Watch That Guy. He's Going Places.

Over on the Goffblog, the man himself asks...
On the subject of Pontius, where do you think he should play tomorrow? Right flank? Forward? Playmaker? Or deep central midfield like he did Wednesday?

A valid question. While he has put in reasonable shifts in the playmaking attacking mid role and in the center of midfield, his strongest positions seem to be right mid and forward, with the later as his likely long-term role. But all of this "where do you play him?" stuff has me thinking back a couple of years to a Saturday night at RFK. During the warmups, I was pointing out a guy to my brother that I thought he should keep an eye on during the game. A guy that had been turning my head regularly in his brief time in MLS...

Back to the present, and over on the Goffblog, first commenter robb10 chimes in with...
Does anyone else worry that by playing Pontius all over that DC United will slow down his progress this year?

Nope. If anything, the ability to play multiple positions both proves the quality of his "soccer brain" and guarantees that he'll see a lot of playing time because Tommy will be able to plug him in more holes. Sort of how that guy I was pointing out to my brother was plugged into multiple holes during his time in MLS: right back, d-mid, attacking mid, winger, forward. He too often prompted the question: "Where's his best position?" He too was a first round draft pick, going 8th overall to Pontius' 7th. He too regularly found the net in his rookie season, scoring 7 in 24 appearances, exactly the pace that Pontius (3 from 10) is on. Even today, plying his trade in arguably the best league in the world, he manages to log minutes in both wide midfield spots and up top.

And it doesn't seem to have slowed his progress too much.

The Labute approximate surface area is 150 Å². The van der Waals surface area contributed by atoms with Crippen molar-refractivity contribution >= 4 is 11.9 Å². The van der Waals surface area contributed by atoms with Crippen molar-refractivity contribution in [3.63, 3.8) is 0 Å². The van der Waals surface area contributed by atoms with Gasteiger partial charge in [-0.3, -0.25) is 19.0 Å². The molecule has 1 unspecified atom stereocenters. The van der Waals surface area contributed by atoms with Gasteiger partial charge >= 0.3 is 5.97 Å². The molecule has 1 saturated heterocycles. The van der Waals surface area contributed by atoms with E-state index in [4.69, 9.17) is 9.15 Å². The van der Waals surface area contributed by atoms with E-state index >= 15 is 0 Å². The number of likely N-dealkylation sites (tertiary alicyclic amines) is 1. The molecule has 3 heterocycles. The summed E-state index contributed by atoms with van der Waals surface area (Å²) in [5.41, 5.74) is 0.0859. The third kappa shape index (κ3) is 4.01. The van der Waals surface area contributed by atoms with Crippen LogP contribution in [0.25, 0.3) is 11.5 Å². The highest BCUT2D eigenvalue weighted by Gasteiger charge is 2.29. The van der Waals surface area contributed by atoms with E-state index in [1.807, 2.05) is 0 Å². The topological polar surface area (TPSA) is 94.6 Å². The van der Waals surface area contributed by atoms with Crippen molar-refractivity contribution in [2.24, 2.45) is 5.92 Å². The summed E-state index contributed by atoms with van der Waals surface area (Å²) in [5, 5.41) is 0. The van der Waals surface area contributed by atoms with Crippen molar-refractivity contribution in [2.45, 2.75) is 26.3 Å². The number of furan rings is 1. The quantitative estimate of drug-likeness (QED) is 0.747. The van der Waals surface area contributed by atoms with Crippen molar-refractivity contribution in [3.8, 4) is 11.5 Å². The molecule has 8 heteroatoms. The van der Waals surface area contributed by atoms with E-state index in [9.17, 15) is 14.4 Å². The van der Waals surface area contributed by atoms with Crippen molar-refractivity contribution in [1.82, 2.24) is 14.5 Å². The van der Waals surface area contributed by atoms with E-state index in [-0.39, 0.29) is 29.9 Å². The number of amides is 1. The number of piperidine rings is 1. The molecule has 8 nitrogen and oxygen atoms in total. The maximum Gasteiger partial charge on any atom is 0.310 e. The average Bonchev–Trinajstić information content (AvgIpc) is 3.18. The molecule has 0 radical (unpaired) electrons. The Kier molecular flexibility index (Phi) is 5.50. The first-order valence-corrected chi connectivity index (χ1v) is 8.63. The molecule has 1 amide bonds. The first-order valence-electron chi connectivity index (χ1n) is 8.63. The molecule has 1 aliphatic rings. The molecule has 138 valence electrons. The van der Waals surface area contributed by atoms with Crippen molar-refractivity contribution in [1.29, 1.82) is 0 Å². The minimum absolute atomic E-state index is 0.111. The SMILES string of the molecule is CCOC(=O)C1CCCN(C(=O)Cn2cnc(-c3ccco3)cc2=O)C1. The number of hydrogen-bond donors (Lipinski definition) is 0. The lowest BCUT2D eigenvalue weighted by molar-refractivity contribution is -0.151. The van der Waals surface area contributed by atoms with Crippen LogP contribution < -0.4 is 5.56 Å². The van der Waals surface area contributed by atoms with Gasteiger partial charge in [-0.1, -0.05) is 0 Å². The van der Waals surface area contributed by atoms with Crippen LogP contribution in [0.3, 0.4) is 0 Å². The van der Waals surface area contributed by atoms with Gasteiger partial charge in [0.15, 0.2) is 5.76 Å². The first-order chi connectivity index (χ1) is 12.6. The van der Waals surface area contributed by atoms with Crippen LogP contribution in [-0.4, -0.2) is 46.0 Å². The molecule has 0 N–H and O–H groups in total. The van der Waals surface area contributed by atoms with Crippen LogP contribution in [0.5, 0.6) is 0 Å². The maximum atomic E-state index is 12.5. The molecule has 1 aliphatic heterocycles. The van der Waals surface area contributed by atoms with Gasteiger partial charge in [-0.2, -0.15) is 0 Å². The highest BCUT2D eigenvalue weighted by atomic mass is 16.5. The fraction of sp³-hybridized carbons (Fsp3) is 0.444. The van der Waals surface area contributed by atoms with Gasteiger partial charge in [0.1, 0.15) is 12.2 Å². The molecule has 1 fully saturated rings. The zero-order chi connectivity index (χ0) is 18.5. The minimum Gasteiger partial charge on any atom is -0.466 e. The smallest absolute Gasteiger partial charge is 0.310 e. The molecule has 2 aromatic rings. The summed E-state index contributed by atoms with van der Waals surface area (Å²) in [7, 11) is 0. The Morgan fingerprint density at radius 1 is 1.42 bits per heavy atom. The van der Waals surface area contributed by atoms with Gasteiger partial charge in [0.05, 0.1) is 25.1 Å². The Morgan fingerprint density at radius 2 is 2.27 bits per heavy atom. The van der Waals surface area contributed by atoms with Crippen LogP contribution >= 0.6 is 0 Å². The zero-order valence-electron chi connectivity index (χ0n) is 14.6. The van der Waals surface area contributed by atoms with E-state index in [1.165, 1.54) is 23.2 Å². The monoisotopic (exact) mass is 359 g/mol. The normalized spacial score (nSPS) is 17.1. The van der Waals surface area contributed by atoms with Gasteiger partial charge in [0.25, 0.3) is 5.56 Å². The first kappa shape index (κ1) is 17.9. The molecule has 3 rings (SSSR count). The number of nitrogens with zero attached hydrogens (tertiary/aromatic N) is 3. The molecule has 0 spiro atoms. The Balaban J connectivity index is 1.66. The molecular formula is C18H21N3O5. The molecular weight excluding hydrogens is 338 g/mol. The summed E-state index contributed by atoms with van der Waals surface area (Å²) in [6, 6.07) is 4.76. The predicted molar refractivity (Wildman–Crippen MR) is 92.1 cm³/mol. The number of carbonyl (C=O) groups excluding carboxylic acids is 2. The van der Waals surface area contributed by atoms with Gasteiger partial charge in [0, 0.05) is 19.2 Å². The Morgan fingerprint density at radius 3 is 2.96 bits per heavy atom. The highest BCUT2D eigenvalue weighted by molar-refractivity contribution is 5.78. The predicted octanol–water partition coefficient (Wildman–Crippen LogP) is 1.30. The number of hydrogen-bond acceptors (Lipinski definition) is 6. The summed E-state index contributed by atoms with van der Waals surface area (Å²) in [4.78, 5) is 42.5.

Who is this masked man I speak of? Why, Clint Dempsey, of course. Pontius may not have the trickery and flair that Dempsey brings to the table, but he's never been afraid to take on defenders and may (assuming he continues to keep the ball down) become a more pure finisher in time. But both have that knack, while not being blessed with extraordinary size, strength, or speed, of having the intuitive sense and the determination to get to the right place at the right time and knowing what to do with the ball once there. Both stepped into MLS already exuding the understanding and confidence that usually comes only with years of experience. That's the type of thing that has the punditry pondering possible national team call ups. That's the type of thing that makes a fan nudge his brother during warmups, point out a kid, and say "Watch that guy. He's going places."


  1. I utterly disagree with you. It may be that Pontius is capable of playing multiple positions, but he's still a rookie, and while it's nice to take advantage of immediate opportunities, the right thing to do is let him get comfortable in his role. He may have a great soccer brain, but at some level he's still adjusting to the pros (and the pros are building a book on him). Make his job simple, and bring him along.

  2. Here's the differenece between Dempsey and Pontius.

    Dempsey has abnormal technical ability, for an American, and is the most unpredictable attacker I've ever seen from an MLS product. That's why he has succeeded with Fulham, because defenders aren't quite sure.

    Pontius has another feature. If he has a chance to score, or assist, it usually bears fruit.

    Both possess grit, and a nose for goal, but Dempsey is still more valuable. Who knows, though Pontius is young.

    As for being able to play multiple positions... two is good. After that, utility player becomes your role, and they Always sit the bench eventually. McTavish, anyone?

    However, ability to finish should protect him... until he goes to europe.

  3. @DAnd I utterly disagree with you (what fun we have disagreeing ;-)! Well, maybe not utterly. Two points for consideration...

    (1) Why does a player need to be limited to just one role? What if the role happens to be "soccer player"? Maybe I'm just overly romantic for the "total football" approach, but a player that can shift between roles on the pitch seems much more valuable than one who can only exist in a static position. Versatility is a characteristic like any other, to be exploited by player and coach alike.

    (2) I don't know how you can make a blanket statement like "the right thing to do is let him get comfortable in his role." Does one size fit all when it comes to player development? Some players thrive on being thrown in the fire. Others need to be coddled and brought along slowly. Though this coaching staff doesn't have a remarkable record of developing young talent, I think they're in a better position to judge what's best for Pontius as a professional. Also, (half-jokingly) what if his "role" happens to be utility midfielder/forward? He is listed as M/F on United's website.